Transgression….. Because post-modern society is different, and as culture has become more important, it means that new areas have opened up for study. Such new areas include studies of rave culture, the study of new genders and the development of ‘queer theory’, and the emergence of cultural and media studies as sub- disciplines of sociology.

Narrative – Much of this new post-modern sociology limits itself to a description of the ways of life of these groups, and at best tentative attempts to theorise specific to that group under study. Post-modernists are not interested in constructing generalise able social theory as they believe such a mission is flawed.

1 Strictly a post-structuralist, but for A level we can let that distinction pass!

2 KT thinks the term ‘critical late modernist’ is a better way of categorising Bauman’s work

Related Posts

Criticisms of Post-Modernism

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Eight Reasons Why We Should All be Marxists

The third of three posts on Marxism for A2 Sociological Perspectives – Arguments and evidence for the continued relevance of Marxism 

Contemporary Marxists argues that Marxist analysis is still relevant to an understanding of modern society. A considerable amount of contemporary Marxist thought focuses on how Capitalism has become globalised and emphasises the injustices of the global capitalist system; another strand of contemporary Marxist theory focuses on how the values of capitalism (in the form of ‘neo-liberal hegemony’) have penetrated Western culture to the detriment of us all.

You might like to think about what Marxist concepts are illustrated by these cartoons

  1. Some Sociologists argue that a class based analysis of global society is still relevant.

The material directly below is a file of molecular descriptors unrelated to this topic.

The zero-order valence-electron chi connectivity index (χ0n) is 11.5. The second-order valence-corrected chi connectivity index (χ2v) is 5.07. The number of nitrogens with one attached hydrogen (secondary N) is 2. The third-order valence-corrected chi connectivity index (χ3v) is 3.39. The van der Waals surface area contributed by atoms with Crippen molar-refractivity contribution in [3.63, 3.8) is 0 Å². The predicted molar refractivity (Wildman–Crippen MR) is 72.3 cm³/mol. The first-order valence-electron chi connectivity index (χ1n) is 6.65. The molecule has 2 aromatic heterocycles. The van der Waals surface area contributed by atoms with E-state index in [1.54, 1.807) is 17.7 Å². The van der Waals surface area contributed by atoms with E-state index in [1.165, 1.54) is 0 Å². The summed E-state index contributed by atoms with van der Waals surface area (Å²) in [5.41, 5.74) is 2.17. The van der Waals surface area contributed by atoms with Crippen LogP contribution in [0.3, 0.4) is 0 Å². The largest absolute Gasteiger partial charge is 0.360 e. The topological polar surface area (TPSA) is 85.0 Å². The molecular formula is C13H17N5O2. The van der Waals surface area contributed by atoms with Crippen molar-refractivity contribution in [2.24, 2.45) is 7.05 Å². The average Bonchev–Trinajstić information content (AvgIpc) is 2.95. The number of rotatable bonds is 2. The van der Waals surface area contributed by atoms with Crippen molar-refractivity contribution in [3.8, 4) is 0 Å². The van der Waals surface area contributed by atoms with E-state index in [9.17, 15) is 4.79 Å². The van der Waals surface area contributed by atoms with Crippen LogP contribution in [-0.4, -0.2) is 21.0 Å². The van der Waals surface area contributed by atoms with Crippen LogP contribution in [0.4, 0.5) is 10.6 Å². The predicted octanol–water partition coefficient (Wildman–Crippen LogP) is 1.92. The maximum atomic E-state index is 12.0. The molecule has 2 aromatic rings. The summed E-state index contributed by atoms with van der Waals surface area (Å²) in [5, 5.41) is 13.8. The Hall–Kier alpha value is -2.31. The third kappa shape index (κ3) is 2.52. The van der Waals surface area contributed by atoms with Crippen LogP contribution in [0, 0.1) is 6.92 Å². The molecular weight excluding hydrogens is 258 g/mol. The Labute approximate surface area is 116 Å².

Leslie Sklaire argues that recent decades have seen the emergence of a ‘Transnational Capitalist Class’. These are the leaders of global corporations, certain politicians and their bureaucrats who control billions of dollars of assets and financial flows. They wield their power through undemocratic international economic institutions such as the World Bank, The International Monetary Fund and the G20. These institutions were established after World War Two to help co-ordinate the expanding global economy and facilitate redevelopment after the war. However, many left wing theorists such as Joseph Stiglitz argue that since the 1970s these institutions have forced dozens of developing countries to adopt neo-liberal economic policies. Neo-Liberal policies include such things as privatising public services, cutting taxes and regulating industry less, thus allowing Transnational Corporations to open sweat shops, pollute local areas, and take all the profits away without giving very much back. The basic idea here is that the global economy is run by Corporations and Politicians for the benefit of Corporations and their high powered political supporters (One of whom is ‘Gideon’ Osborn)

  1. There is considerable evidence that exploitation still lies at the heart of the Capitalist system.

Corporations are frequently criticised for exploiting workers and the environment – through sweatshop labour and pollution, where they can get away with it. Some of the most obvious examples include Shell and oil pollution in Nigeria; Coke’s legacy of draining water local water supplies in India to produce Coke, which results in drought in local areas and Apple’s use of sweatshops in China to produce the ipad.

  1. There is some evidence that those with economic power still have disproportionate influence over the superstructure.

Marxist Theory is still relevant because…. There is some evidence that those with economic power still have disproportionate influence over the superstructure.

I should just point out that the point of this post is to provide soundbites that you can use in an exam (or an arguement with a Tory supporter of the neo-liberal state apparatus) rather than a comprehensive or balanced account of evidence for or against (the variety of) Marxist theory.

Evidence of Elite control over the government

By far the best example of state putting the interests of Capital before the interests of the majority of people is how the government has responded to the present ‘economic crisis’.